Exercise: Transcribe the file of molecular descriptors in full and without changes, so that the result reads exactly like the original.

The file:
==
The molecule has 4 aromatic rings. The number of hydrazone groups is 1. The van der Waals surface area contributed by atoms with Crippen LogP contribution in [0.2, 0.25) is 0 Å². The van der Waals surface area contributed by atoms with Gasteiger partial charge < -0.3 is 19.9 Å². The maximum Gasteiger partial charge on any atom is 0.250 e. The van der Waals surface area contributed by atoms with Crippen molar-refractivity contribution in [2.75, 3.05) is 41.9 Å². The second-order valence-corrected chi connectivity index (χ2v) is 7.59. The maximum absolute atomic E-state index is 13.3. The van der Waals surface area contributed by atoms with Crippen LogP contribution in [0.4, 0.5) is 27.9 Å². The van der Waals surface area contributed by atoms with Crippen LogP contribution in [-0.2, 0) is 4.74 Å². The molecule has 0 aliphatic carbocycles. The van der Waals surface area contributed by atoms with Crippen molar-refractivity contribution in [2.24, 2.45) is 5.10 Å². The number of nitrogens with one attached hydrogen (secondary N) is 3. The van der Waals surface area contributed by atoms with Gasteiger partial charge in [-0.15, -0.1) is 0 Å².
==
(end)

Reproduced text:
The molecule has 4 aromatic rings. The number of hydrazone groups is 1. The van der Waals surface area contributed by atoms with Crippen LogP contribution in [0.2, 0.25) is 0 Å². The van der Waals surface area contributed by atoms with Gasteiger partial charge < -0.3 is 19.9 Å². The maximum Gasteiger partial charge on any atom is 0.250 e. The van der Waals surface area contributed by atoms with Crippen molar-refractivity contribution in [2.75, 3.05) is 41.9 Å². The second-order valence-corrected chi connectivity index (χ2v) is 7.59. The maximum absolute atomic E-state index is 13.3. The van der Waals surface area contributed by atoms with Crippen LogP contribution in [0.4, 0.5) is 27.9 Å². The van der Waals surface area contributed by atoms with Crippen LogP contribution in [-0.2, 0) is 4.74 Å². The molecule has 0 aliphatic carbocycles. The van der Waals surface area contributed by atoms with Crippen molar-refractivity contribution in [2.24, 2.45) is 5.10 Å². The number of nitrogens with one attached hydrogen (secondary N) is 3. The van der Waals surface area contributed by atoms with Gasteiger partial charge in [-0.15, -0.1) is 0 Å².